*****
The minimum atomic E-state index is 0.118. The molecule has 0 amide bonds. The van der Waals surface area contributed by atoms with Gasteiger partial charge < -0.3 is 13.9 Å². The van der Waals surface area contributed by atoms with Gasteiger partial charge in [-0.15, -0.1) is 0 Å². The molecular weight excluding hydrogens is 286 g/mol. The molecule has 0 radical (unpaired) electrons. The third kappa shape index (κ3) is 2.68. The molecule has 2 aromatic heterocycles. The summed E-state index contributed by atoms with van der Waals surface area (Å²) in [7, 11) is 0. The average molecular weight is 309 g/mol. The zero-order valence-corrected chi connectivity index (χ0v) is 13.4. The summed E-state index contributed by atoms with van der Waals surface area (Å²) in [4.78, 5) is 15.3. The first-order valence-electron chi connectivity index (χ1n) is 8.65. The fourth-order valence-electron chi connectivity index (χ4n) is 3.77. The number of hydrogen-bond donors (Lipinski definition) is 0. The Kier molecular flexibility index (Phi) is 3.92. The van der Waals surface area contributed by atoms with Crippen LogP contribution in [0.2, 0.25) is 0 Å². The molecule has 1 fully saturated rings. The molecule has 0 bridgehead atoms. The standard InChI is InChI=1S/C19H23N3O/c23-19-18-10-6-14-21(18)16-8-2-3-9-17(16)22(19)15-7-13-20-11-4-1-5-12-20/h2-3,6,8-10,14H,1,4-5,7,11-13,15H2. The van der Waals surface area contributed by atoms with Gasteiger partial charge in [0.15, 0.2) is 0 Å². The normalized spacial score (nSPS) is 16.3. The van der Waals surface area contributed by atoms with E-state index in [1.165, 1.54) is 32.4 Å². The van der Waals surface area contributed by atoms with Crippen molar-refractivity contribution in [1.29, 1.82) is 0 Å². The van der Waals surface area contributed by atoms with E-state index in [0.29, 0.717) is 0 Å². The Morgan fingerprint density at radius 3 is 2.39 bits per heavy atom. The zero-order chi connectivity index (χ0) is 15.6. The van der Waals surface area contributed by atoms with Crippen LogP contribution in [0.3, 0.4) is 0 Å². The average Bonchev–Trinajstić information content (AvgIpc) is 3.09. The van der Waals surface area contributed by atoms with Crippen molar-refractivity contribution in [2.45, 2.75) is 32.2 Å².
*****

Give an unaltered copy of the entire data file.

The minimum atomic E-state index is 0.118. The molecule has 0 amide bonds. The van der Waals surface area contributed by atoms with Gasteiger partial charge < -0.3 is 13.9 Å². The van der Waals surface area contributed by atoms with Gasteiger partial charge in [-0.15, -0.1) is 0 Å². The molecular weight excluding hydrogens is 286 g/mol. The molecule has 0 radical (unpaired) electrons. The third kappa shape index (κ3) is 2.68. The molecule has 2 aromatic heterocycles. The summed E-state index contributed by atoms with van der Waals surface area (Å²) in [7, 11) is 0. The average molecular weight is 309 g/mol. The zero-order valence-corrected chi connectivity index (χ0v) is 13.4. The summed E-state index contributed by atoms with van der Waals surface area (Å²) in [4.78, 5) is 15.3. The first-order valence-electron chi connectivity index (χ1n) is 8.65. The fourth-order valence-electron chi connectivity index (χ4n) is 3.77. The number of hydrogen-bond donors (Lipinski definition) is 0. The Kier molecular flexibility index (Phi) is 3.92. The van der Waals surface area contributed by atoms with Crippen LogP contribution in [0.2, 0.25) is 0 Å². The molecule has 1 fully saturated rings. The molecule has 0 bridgehead atoms. The standard InChI is InChI=1S/C19H23N3O/c23-19-18-10-6-14-21(18)16-8-2-3-9-17(16)22(19)15-7-13-20-11-4-1-5-12-20/h2-3,6,8-10,14H,1,4-5,7,11-13,15H2. The van der Waals surface area contributed by atoms with Gasteiger partial charge in [0.15, 0.2) is 0 Å². The normalized spacial score (nSPS) is 16.3. The van der Waals surface area contributed by atoms with E-state index in [1.165, 1.54) is 32.4 Å². The van der Waals surface area contributed by atoms with Crippen molar-refractivity contribution in [1.29, 1.82) is 0 Å². The van der Waals surface area contributed by atoms with E-state index in [0.29, 0.717) is 0 Å². The Morgan fingerprint density at radius 3 is 2.39 bits per heavy atom. The zero-order chi connectivity index (χ0) is 15.6. The van der Waals surface area contributed by atoms with Crippen LogP contribution in [0.3, 0.4) is 0 Å². The average Bonchev–Trinajstić information content (AvgIpc) is 3.09. The van der Waals surface area contributed by atoms with Crippen molar-refractivity contribution in [2.45, 2.75) is 32.2 Å².